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Conserving Cambodia’s cultural treasures

art conservation

Outside Phnom Penh’s National Museum on an afternoon in mid-April, temperatures are topping 40°C. Inside, it is not much cooler, but the ornate building’s high ceilings and expansive open windows do their best to keep the heat at bay.

In the relative cool of the interior, in an L-shaped room tucked off to the side of the public galleries, a tattered three-metre-long piece of cotton sheet is spread out over a table. A sizeable patch of the cloth is missing, its borders tarnished by scorch marks. As the sheet is pulled back, gingerly, the remains of a 200-year-old painting are revealed. It depicts a scene from the ancient Cambodian poem “Reamker”, which is based on the famed Indian epic “Ramayana”. Moustachioed figures with their hair tied in buns blow conch shells while spear-carrying soldiers in cobalt-blue tunics surround a chariot. A man in an ornate headdress, wearing what looks like a tiger-print gown, points at a toddler in a box.

Work to do: one of the preah bot paintings Borany Mam is working on. The cotton or canvas scroll paintings known as preah bot in Cambodia are portable artworks that represent episodes from the life of the Buddha or traditional tales drawn from Hindu epic poems. Most examples date from the 19th century onwards. They were presented to pagodas by lay people during religious festivals as a way of merit-making and often then served as a substitute for murals in wooden temple buildings. Except in Phnom Penh’s National Museum, few examples survive and many of those have been clumsily restored. Photo: Daniel Besant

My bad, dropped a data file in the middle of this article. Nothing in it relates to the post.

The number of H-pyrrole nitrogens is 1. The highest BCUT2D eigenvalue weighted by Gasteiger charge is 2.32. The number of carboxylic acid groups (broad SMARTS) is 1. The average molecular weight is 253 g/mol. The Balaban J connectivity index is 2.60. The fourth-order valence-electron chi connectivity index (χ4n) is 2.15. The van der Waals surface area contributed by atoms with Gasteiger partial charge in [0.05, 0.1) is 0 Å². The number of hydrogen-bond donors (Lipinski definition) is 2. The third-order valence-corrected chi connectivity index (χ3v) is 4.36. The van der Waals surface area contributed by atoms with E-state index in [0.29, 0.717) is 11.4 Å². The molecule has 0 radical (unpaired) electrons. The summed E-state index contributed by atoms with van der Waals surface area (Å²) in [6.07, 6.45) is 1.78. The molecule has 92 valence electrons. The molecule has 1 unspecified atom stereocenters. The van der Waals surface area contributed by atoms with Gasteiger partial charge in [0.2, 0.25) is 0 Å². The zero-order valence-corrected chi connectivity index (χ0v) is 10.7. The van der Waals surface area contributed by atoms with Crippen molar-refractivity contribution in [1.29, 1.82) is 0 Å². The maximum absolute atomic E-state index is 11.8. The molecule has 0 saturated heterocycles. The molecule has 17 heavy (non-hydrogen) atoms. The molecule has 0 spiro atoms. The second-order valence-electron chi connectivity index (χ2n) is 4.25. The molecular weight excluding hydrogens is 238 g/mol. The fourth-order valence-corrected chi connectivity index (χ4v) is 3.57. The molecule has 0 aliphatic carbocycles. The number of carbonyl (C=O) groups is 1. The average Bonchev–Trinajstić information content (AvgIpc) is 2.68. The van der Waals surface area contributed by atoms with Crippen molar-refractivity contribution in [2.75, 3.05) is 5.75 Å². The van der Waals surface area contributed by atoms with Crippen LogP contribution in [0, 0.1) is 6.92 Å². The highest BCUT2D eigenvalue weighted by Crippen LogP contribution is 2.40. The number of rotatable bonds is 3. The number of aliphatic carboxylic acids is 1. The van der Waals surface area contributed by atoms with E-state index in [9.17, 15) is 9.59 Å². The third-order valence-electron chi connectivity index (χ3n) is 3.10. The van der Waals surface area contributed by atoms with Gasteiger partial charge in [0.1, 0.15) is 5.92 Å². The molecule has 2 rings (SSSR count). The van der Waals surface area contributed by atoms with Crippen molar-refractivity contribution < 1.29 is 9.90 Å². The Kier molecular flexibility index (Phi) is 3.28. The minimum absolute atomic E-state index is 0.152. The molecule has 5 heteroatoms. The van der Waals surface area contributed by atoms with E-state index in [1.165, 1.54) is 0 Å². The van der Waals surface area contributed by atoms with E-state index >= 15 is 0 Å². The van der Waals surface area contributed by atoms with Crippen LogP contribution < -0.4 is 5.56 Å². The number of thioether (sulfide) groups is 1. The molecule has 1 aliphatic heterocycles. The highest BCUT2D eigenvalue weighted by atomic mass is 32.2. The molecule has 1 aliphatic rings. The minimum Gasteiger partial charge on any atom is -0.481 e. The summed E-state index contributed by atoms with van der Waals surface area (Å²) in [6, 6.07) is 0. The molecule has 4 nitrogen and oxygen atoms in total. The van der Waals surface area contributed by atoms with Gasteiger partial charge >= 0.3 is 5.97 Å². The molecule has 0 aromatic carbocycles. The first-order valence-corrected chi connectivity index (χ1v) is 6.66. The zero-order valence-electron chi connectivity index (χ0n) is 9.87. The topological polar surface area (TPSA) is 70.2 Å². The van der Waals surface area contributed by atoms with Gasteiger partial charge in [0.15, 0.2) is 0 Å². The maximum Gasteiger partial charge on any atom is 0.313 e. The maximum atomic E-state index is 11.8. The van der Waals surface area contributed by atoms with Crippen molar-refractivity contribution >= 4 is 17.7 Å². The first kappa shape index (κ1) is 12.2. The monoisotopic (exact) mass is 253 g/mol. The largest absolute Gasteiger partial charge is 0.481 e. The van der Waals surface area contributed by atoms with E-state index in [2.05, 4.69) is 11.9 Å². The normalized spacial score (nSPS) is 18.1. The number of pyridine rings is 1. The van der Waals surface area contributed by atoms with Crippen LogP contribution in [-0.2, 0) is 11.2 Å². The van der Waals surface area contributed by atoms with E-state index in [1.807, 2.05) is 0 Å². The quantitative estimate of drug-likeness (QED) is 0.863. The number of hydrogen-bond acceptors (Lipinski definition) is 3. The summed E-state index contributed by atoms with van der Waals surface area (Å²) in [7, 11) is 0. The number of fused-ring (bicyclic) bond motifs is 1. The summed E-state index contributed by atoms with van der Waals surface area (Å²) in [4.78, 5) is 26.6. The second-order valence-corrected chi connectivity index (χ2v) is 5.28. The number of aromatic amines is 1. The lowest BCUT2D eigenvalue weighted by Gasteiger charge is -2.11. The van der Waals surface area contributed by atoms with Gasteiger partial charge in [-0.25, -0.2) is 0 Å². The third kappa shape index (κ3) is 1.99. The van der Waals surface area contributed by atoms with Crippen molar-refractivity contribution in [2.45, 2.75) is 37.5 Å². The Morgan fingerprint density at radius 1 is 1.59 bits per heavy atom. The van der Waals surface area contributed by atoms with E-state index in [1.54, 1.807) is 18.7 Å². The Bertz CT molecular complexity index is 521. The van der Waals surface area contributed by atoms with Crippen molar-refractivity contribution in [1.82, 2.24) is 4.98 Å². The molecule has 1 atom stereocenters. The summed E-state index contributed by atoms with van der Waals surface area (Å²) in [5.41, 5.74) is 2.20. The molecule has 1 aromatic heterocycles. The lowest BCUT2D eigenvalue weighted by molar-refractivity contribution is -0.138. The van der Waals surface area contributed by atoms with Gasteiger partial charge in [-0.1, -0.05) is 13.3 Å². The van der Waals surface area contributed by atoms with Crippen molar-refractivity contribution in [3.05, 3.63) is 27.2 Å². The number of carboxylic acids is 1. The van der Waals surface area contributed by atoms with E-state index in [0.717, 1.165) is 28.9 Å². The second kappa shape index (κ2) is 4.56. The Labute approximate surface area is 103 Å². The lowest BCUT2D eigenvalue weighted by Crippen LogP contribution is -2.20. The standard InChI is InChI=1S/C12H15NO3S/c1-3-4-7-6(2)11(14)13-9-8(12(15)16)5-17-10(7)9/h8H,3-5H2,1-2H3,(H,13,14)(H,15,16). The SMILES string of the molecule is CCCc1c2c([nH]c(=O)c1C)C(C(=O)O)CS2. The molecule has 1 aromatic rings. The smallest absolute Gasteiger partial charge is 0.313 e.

Originally designed to be rolled up and stored in a wooden cylinder, the work has been badly folded, leaving marks that criss-cross it like the road map of a poorly planned city. In parts, the paint has crumbled away and layers of grime caked on the image dull the colours – the ravages of heat, humidity and dirt have taken their toll on this piece of Cambodia’s art history.

Working to restore the artwork is Borany Mam, a French national of Cambodian heritage. She trained in Paris at the Ecole de Condé, then worked on Tibetan religious artworks at restoration specialists Marion Boyer before coming to the museum in 2012.

Cornered: Borany Mam at Phnom Penh’s National Museum. Photo: Benjamin Noel

“I met the National Museum director in order to offer him my services, as I noticed some of the paintings needed urgent restoration,” says Mam. “The director was pleased and provided me with an atelier at the museum.” But it was made clear that if she wanted to carry out her project, it would have to be self-funded, spurring Mam to found the Association pour la Sauvegarde de la Peinture Khmère (Association for the Protection of Khmer Painting) in 2012. Restoring the paintings has been her passion ever since, partly paid for from the profits of a Phnom Penh restaurant that she co-owns.

If Mam’s project seems somewhat improvised, that is because it is. She is working in a field of one, being the only person in Cambodia with her expertise specialising in the conservation of preah bot, as these Cambodian religious paintings are known. Creating further difficulty, she has limited access to specialist equipment and materials.